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'[ot]:Gas Chromatography,-- Here's a weird one for '
2000\11\14@221309 by rad0

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Hello Good People!

Well, this is an odd question, but...

Many years ago, I saw an article in Scientific American about
someone, somewhere who was going to etch a gas chromatograph
device into silicon, I guess for miniaturization purposes.  Does a modern
day, contemporary, device such as this exist??

I dropped Sci. American about the time they had a cover story emblazoned
with the notion that protons 'might' appear/create themselves,
'spontaneously'
in 'space', even I knew this was wrong.

Well, colledge physics was confusing and I never did pick up this magazine
again to see if this little machine had been created.  So,if you know of
such
a thing, please let me know where I might find something like this, I want
to
hook it up to a pic to sort of make an analysis machine,


--thanks

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2000\11\14@224818 by Tom Messenger

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At 09:13 PM 11/14/00 -0600, you wrote:
>Hello Good People!
>
>Well, this is an odd question, but...
>
>Many years ago, I saw an article in Scientific American about
>someone, somewhere who was going to etch a gas chromatograph
>device into silicon, I guess for miniaturization purposes.  Does a modern
>day, contemporary, device such as this exist??

Yes. You'll have to search the net for info but companies have been working
on this concept. Some refer to them as a "silicon nose".

>
>I dropped Sci. American about the time they had a cover story emblazoned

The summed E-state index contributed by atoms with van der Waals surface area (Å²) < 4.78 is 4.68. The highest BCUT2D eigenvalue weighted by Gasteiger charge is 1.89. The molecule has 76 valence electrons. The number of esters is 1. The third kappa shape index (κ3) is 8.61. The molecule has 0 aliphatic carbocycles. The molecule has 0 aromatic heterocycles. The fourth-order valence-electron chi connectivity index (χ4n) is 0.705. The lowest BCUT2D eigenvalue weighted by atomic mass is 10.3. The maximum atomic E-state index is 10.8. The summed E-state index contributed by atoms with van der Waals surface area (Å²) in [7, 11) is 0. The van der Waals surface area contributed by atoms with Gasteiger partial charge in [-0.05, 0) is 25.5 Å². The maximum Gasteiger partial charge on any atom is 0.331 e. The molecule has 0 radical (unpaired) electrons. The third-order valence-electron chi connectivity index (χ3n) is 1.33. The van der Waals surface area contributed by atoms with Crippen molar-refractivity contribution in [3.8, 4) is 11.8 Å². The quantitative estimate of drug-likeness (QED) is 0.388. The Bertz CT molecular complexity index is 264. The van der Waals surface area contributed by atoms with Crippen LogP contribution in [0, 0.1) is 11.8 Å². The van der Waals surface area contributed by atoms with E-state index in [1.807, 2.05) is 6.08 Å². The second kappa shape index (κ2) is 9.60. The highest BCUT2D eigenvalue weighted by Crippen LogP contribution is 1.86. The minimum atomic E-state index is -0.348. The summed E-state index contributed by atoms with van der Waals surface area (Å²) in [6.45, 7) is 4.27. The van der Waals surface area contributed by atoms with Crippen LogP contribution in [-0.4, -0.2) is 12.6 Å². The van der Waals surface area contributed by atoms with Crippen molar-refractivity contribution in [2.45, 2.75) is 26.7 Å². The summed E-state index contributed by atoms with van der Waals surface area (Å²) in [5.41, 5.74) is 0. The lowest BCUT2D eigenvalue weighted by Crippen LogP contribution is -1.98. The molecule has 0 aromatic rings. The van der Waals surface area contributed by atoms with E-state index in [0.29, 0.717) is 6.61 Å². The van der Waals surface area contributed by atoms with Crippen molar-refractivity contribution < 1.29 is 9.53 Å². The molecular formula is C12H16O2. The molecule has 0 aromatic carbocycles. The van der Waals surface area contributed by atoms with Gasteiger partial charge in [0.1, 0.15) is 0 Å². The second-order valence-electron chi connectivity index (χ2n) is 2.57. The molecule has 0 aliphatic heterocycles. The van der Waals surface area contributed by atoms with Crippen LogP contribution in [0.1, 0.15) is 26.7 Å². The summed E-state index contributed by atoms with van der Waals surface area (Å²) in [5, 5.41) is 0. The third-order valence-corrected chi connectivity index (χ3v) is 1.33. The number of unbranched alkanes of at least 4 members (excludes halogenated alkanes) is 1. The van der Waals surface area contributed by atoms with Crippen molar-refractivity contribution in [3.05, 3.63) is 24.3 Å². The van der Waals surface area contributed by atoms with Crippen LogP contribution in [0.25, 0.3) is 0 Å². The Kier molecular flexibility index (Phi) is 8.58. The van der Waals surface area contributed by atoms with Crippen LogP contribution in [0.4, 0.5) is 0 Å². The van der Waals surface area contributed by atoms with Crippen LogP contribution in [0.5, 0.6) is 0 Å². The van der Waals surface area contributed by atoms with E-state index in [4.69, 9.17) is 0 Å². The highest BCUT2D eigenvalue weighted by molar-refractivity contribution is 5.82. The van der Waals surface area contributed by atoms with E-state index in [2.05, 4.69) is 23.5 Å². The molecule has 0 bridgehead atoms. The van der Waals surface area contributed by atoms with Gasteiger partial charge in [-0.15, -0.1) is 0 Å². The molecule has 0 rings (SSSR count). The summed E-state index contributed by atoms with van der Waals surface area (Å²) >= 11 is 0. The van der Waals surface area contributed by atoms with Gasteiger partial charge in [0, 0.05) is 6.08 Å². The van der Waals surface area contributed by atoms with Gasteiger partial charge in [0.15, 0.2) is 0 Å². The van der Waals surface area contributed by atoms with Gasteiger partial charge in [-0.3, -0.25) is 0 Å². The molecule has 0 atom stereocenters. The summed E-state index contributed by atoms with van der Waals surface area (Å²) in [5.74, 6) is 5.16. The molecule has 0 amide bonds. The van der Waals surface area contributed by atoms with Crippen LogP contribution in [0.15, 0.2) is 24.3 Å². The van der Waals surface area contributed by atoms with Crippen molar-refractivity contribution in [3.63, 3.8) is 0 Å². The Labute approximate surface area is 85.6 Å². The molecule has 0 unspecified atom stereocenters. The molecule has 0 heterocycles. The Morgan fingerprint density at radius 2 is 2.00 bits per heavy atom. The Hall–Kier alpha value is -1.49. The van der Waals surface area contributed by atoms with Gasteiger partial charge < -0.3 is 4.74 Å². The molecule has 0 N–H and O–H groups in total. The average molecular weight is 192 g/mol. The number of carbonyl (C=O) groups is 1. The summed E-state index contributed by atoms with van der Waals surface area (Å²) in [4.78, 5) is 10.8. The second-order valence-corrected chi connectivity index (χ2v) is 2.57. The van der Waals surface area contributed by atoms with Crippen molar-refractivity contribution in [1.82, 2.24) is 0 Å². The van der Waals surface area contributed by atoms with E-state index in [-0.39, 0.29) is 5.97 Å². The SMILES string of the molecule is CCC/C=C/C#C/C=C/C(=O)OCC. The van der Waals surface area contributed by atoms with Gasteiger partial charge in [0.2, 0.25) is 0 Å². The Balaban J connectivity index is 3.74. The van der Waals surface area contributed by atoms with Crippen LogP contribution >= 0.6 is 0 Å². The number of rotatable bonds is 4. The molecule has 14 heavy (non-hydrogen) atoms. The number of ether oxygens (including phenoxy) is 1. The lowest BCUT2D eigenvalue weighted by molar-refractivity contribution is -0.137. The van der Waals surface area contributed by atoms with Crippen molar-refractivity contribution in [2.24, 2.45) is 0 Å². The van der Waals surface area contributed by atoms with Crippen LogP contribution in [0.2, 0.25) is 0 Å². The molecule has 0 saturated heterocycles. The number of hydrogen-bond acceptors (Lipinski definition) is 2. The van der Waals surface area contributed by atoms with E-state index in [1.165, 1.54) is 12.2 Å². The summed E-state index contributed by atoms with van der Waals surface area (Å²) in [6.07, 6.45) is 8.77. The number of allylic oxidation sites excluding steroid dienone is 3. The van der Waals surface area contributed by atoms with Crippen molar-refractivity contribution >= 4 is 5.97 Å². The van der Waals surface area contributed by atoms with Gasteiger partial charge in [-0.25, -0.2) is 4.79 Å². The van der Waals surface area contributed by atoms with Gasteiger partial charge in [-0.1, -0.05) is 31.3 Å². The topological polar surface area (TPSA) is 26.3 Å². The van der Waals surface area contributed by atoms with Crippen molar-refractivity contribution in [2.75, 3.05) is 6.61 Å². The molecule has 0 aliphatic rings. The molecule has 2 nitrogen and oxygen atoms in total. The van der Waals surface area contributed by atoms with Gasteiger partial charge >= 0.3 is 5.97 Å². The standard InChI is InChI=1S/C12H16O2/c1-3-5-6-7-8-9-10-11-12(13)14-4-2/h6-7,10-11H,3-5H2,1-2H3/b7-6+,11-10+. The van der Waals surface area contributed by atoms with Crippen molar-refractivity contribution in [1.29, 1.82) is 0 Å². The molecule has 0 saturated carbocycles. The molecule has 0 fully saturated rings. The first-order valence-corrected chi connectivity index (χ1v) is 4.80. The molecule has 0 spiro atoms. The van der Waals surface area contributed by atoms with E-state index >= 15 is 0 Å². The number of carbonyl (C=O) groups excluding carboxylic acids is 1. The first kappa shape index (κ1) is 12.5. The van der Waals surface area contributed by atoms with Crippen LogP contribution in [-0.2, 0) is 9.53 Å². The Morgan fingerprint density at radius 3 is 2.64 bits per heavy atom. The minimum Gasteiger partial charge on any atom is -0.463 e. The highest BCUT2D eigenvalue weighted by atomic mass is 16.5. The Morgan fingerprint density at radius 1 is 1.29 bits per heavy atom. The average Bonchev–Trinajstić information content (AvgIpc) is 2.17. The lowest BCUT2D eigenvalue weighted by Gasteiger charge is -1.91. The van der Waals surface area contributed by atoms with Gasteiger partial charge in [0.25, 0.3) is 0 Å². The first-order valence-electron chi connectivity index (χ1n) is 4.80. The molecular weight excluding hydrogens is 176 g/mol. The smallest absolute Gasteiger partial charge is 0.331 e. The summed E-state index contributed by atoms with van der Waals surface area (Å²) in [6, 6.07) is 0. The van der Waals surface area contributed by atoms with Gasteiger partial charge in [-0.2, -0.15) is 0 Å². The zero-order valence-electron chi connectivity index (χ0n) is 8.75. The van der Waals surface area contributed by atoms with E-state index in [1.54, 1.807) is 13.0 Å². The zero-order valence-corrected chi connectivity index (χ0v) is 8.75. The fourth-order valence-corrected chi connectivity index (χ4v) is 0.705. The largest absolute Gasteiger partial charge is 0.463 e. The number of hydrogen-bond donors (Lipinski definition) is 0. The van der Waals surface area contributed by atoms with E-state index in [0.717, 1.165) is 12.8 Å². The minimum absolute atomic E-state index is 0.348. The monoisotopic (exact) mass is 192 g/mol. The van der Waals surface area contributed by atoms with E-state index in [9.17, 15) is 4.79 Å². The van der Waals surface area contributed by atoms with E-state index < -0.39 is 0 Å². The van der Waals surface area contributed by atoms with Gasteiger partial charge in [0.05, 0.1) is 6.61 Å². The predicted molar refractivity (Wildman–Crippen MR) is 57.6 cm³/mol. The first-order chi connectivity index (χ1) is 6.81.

>with the notion that protons 'might' appear/create themselves,
>'spontaneously'
>in 'space', even I knew this was wrong.

What makes you think so?

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2000\11\14@235632 by David VanHorn

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>>I dropped Sci. American about the time they had a cover story emblazoned
>>with the notion that protons 'might' appear/create themselves,
>>'spontaneously'
>>in 'space', even I knew this was wrong.


Ever hear of quantum foam?  You're soaking in it!
:)

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2000\11\15@035728 by robsymmans

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I recently read about some SAW (surface acoustic wave ??) devices that had a
membrane coating applied. The membrane was designed to absorb specific
chemicals,this would then affect the propagation speed of a signal across
the SAW, the difference in speed being proportional to the concnetration of
the absorbed chemical.
Not sure where I read about this. Its not really like a g/c, because I think
the SAW devices were designed to measure only a single chemical type. I
think one application was to use a set of different SAWs for detecting drugs
on the breathe or car drivers (alcohol / pot ??)

rob


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